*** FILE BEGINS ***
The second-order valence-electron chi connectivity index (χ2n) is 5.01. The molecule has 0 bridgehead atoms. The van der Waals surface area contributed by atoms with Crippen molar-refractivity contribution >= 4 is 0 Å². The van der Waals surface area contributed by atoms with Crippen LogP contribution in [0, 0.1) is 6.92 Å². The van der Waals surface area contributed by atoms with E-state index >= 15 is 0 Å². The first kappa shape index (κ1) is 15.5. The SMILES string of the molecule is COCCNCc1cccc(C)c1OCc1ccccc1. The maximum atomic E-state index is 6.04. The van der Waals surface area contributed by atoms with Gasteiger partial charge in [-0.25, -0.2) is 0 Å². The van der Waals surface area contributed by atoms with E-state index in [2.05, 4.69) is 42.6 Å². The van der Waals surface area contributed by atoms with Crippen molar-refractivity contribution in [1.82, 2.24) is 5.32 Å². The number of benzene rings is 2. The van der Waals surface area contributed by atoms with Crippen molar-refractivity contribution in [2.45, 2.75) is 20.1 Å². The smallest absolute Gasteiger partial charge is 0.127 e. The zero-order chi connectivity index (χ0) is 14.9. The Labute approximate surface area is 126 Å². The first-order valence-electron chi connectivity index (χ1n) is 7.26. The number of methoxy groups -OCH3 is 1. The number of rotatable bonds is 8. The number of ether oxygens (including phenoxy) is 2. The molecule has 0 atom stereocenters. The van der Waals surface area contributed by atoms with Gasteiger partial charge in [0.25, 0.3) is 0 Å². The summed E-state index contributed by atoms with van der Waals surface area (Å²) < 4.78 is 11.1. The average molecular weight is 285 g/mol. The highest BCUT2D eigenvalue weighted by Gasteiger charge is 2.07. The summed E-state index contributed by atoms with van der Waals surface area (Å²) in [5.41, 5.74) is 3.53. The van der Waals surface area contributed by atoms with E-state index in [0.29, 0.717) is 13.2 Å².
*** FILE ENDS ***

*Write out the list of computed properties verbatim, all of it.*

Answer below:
The second-order valence-electron chi connectivity index (χ2n) is 5.01. The molecule has 0 bridgehead atoms. The van der Waals surface area contributed by atoms with Crippen molar-refractivity contribution >= 4 is 0 Å². The van der Waals surface area contributed by atoms with Crippen LogP contribution in [0, 0.1) is 6.92 Å². The van der Waals surface area contributed by atoms with E-state index >= 15 is 0 Å². The first kappa shape index (κ1) is 15.5. The SMILES string of the molecule is COCCNCc1cccc(C)c1OCc1ccccc1. The maximum atomic E-state index is 6.04. The van der Waals surface area contributed by atoms with Gasteiger partial charge in [-0.25, -0.2) is 0 Å². The van der Waals surface area contributed by atoms with E-state index in [2.05, 4.69) is 42.6 Å². The van der Waals surface area contributed by atoms with Crippen molar-refractivity contribution in [1.82, 2.24) is 5.32 Å². The number of benzene rings is 2. The van der Waals surface area contributed by atoms with Crippen molar-refractivity contribution in [2.45, 2.75) is 20.1 Å². The smallest absolute Gasteiger partial charge is 0.127 e. The zero-order chi connectivity index (χ0) is 14.9. The Labute approximate surface area is 126 Å². The first-order valence-electron chi connectivity index (χ1n) is 7.26. The number of methoxy groups -OCH3 is 1. The number of rotatable bonds is 8. The number of ether oxygens (including phenoxy) is 2. The molecule has 0 atom stereocenters. The van der Waals surface area contributed by atoms with Gasteiger partial charge in [0.25, 0.3) is 0 Å². The summed E-state index contributed by atoms with van der Waals surface area (Å²) < 4.78 is 11.1. The average molecular weight is 285 g/mol. The highest BCUT2D eigenvalue weighted by Gasteiger charge is 2.07. The summed E-state index contributed by atoms with van der Waals surface area (Å²) in [5.41, 5.74) is 3.53. The van der Waals surface area contributed by atoms with E-state index in [0.29, 0.717) is 13.2 Å².